CHESTERVILLE – Residents asked questions but were generally receptive to a proposed land use ordinance and a new set of bylaws for the Board of Selectmen at a hearing held Thursday evening.
The Regular Land Use Ordinance would build on a similar, recently-approved ordinance, generally falling in line with state minimum requirements. One significant change, according to Code Enforcement Officer Rob Overton, is the new ordinance would allow the CEO to enter any property with just cause, as determined by the Board of Selectmen, or with permission from the landowner in order to check for ordinance violations. This was a change from the previous ordinance, which did not provide means for the CEO to enter property except with landowner permission.
That inability to allow the CEO to enter property has become an issue in Chesterville, Overton and others at the meeting said, as the town has been dealing with a longstanding property issue relating to apparent contamination of a resident’s well. That issue, now going on four years, could not be successfully resolved legally without a visit, Overton said. In that case, he noted, a landowner potentially linked to the issue had stopped communicating with the town.
“It’s been going on far too long,” Overton said.
In response to questions from the audience, Overton noted that CEO issues practically always started with complaints and that the CEO would first seek the landowner’s permission to enter property, before turning to the selectmen to authorize a visit if that approval was denied. If a CEO did enter a piece of property, Overton said, he or she was restricted to unsecured sections, and therefore could not enter a dwelling or bypass a fence.
Other changes to the ordinance included allowing for the creation of back lots – lots without road frontage – and allowing for the construction of buildings within minimum setbacks assuming that an easement was obtained from the abutting landowner. The new ordinance also includes a grandfather provision for preexisting buildings requiring reconstruction or repair within a minimum setback, allowing them to be rebuilt within three years of removal.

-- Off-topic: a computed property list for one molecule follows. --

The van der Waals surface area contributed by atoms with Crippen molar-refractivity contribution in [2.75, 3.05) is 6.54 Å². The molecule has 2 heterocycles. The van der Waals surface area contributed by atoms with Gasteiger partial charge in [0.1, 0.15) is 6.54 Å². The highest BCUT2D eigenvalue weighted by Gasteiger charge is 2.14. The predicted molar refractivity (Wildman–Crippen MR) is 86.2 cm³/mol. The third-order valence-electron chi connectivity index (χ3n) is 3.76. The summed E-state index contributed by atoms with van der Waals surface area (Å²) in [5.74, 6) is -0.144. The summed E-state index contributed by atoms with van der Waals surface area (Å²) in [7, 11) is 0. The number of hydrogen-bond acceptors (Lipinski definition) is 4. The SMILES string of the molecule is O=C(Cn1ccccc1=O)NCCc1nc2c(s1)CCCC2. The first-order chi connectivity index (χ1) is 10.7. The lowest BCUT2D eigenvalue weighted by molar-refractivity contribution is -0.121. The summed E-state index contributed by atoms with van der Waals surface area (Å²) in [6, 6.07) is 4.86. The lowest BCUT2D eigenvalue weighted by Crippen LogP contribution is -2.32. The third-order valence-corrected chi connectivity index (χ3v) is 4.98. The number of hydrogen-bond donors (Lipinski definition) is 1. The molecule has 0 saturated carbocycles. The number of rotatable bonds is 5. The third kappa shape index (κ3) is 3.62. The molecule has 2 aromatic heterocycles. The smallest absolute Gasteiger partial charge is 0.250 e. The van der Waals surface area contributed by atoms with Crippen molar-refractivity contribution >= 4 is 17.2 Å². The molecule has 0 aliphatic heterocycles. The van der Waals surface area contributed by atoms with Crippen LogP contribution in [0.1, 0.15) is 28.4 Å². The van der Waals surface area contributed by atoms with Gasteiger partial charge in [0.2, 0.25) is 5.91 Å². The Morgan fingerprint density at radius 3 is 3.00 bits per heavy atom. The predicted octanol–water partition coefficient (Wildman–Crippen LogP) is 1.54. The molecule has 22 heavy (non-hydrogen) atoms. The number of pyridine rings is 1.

Residents would continue to be required to fill out a free notification form with the town when permanent structures are constructed, rather than go through a permitting process that could require a fee. The new ordinance includes a penalty provision for violations; fines would range from $100 to $2,500 per day, although Overton said that in his experience courts tended to levy the minimum fine, rather than using a per-day tabulation.
A set of Bylaws and Policies for the Board of Selectmen has also been proposed, setting up rules of procedure for the board’s meetings. The bylaws indicate that the board will choose a chair and a vice chair, will keep recordings of the board meetings and utilize an agenda. They generally follow the practices of Robert’s Rules of Order, as well as state law.
The bylaws also indicate that the board will meet on the first and third Thursdays of each month at 6:30 p.m. Some residents at the meeting suggested breaking out the time of the meeting as well as selectman pay – set at $2,500 annually in the bylaws. Letting future boards determine what time to hold meetings would be more flexible, residents suggested, while selectman pay could be set at the annual town meeting.
Residents generally spoke in favor of the bylaws as a concept, saying that they would provide a stable foundation for future boards and help protect the town and its employees.
The board intends to put both the Regular Land Use Ordinance and the board’s Bylaws in front of residents at the annual town meeting later this year.